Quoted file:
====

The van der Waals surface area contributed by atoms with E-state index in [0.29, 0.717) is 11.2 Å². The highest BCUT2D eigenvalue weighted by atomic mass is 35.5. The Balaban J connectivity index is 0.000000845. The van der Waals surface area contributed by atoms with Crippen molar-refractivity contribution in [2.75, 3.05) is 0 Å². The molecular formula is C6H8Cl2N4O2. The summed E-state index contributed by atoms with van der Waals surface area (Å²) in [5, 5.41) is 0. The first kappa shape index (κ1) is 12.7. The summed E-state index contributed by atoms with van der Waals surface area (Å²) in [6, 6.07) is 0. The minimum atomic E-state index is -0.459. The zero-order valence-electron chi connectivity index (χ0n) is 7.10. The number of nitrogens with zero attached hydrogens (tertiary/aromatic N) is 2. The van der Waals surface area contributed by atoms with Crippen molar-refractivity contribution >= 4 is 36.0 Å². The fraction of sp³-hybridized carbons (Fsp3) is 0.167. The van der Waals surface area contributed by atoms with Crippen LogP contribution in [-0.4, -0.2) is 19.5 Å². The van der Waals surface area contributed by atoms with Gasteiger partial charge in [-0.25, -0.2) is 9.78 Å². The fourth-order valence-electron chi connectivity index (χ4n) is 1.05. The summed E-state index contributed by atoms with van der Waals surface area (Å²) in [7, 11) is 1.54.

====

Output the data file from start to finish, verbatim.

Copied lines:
The van der Waals surface area contributed by atoms with E-state index in [0.29, 0.717) is 11.2 Å². The highest BCUT2D eigenvalue weighted by atomic mass is 35.5. The Balaban J connectivity index is 0.000000845. The van der Waals surface area contributed by atoms with Crippen molar-refractivity contribution in [2.75, 3.05) is 0 Å². The molecular formula is C6H8Cl2N4O2. The summed E-state index contributed by atoms with van der Waals surface area (Å²) in [5, 5.41) is 0. The first kappa shape index (κ1) is 12.7. The summed E-state index contributed by atoms with van der Waals surface area (Å²) in [6, 6.07) is 0. The minimum atomic E-state index is -0.459. The zero-order valence-electron chi connectivity index (χ0n) is 7.10. The number of nitrogens with zero attached hydrogens (tertiary/aromatic N) is 2. The van der Waals surface area contributed by atoms with Crippen molar-refractivity contribution >= 4 is 36.0 Å². The fraction of sp³-hybridized carbons (Fsp3) is 0.167. The van der Waals surface area contributed by atoms with Crippen LogP contribution in [-0.4, -0.2) is 19.5 Å². The van der Waals surface area contributed by atoms with Gasteiger partial charge in [-0.25, -0.2) is 9.78 Å². The fourth-order valence-electron chi connectivity index (χ4n) is 1.05. The summed E-state index contributed by atoms with van der Waals surface area (Å²) in [7, 11) is 1.54.